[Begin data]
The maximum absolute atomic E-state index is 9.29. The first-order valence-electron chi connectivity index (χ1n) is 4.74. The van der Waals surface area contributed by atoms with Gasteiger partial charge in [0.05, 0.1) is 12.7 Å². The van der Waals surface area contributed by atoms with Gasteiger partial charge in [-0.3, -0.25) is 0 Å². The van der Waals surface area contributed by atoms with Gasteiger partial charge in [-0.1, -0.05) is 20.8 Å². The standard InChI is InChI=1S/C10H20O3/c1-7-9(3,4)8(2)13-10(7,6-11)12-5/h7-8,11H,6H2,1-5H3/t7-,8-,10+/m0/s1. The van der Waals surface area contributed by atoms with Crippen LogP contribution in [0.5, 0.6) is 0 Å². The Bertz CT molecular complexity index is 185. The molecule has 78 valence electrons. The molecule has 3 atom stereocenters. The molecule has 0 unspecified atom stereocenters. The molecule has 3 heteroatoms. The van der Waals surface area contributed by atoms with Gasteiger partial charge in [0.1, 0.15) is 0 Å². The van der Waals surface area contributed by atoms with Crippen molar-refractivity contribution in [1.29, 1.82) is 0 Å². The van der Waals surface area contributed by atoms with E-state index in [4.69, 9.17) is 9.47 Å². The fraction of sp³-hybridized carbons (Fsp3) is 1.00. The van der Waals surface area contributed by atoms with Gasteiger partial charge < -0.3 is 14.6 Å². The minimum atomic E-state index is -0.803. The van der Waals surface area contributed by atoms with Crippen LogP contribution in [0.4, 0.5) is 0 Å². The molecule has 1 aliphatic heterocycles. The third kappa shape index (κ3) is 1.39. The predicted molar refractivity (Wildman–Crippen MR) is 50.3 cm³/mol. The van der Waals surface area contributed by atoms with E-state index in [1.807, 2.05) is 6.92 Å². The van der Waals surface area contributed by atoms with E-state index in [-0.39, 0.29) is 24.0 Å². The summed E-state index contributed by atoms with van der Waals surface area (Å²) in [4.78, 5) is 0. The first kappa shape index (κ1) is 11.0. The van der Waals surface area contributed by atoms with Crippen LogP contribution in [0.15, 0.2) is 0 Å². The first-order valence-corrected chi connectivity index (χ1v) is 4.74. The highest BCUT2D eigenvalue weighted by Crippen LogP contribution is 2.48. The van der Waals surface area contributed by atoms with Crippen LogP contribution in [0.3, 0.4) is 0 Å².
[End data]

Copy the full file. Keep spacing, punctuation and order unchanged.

The maximum absolute atomic E-state index is 9.29. The first-order valence-electron chi connectivity index (χ1n) is 4.74. The van der Waals surface area contributed by atoms with Gasteiger partial charge in [0.05, 0.1) is 12.7 Å². The van der Waals surface area contributed by atoms with Gasteiger partial charge in [-0.3, -0.25) is 0 Å². The van der Waals surface area contributed by atoms with Gasteiger partial charge in [-0.1, -0.05) is 20.8 Å². The standard InChI is InChI=1S/C10H20O3/c1-7-9(3,4)8(2)13-10(7,6-11)12-5/h7-8,11H,6H2,1-5H3/t7-,8-,10+/m0/s1. The van der Waals surface area contributed by atoms with Crippen LogP contribution in [0.5, 0.6) is 0 Å². The Bertz CT molecular complexity index is 185. The molecule has 78 valence electrons. The molecule has 3 atom stereocenters. The molecule has 0 unspecified atom stereocenters. The molecule has 3 heteroatoms. The van der Waals surface area contributed by atoms with Gasteiger partial charge in [0.1, 0.15) is 0 Å². The van der Waals surface area contributed by atoms with Crippen molar-refractivity contribution in [1.29, 1.82) is 0 Å². The van der Waals surface area contributed by atoms with E-state index in [4.69, 9.17) is 9.47 Å². The fraction of sp³-hybridized carbons (Fsp3) is 1.00. The van der Waals surface area contributed by atoms with Gasteiger partial charge < -0.3 is 14.6 Å². The minimum atomic E-state index is -0.803. The van der Waals surface area contributed by atoms with Crippen LogP contribution in [0.4, 0.5) is 0 Å². The molecule has 1 aliphatic heterocycles. The third kappa shape index (κ3) is 1.39. The predicted molar refractivity (Wildman–Crippen MR) is 50.3 cm³/mol. The van der Waals surface area contributed by atoms with E-state index in [1.807, 2.05) is 6.92 Å². The van der Waals surface area contributed by atoms with E-state index in [-0.39, 0.29) is 24.0 Å². The summed E-state index contributed by atoms with van der Waals surface area (Å²) in [4.78, 5) is 0. The first kappa shape index (κ1) is 11.0. The van der Waals surface area contributed by atoms with Crippen LogP contribution in [0.15, 0.2) is 0 Å². The first-order valence-corrected chi connectivity index (χ1v) is 4.74. The highest BCUT2D eigenvalue weighted by Crippen LogP contribution is 2.48. The van der Waals surface area contributed by atoms with Crippen LogP contribution in [0.3, 0.4) is 0 Å².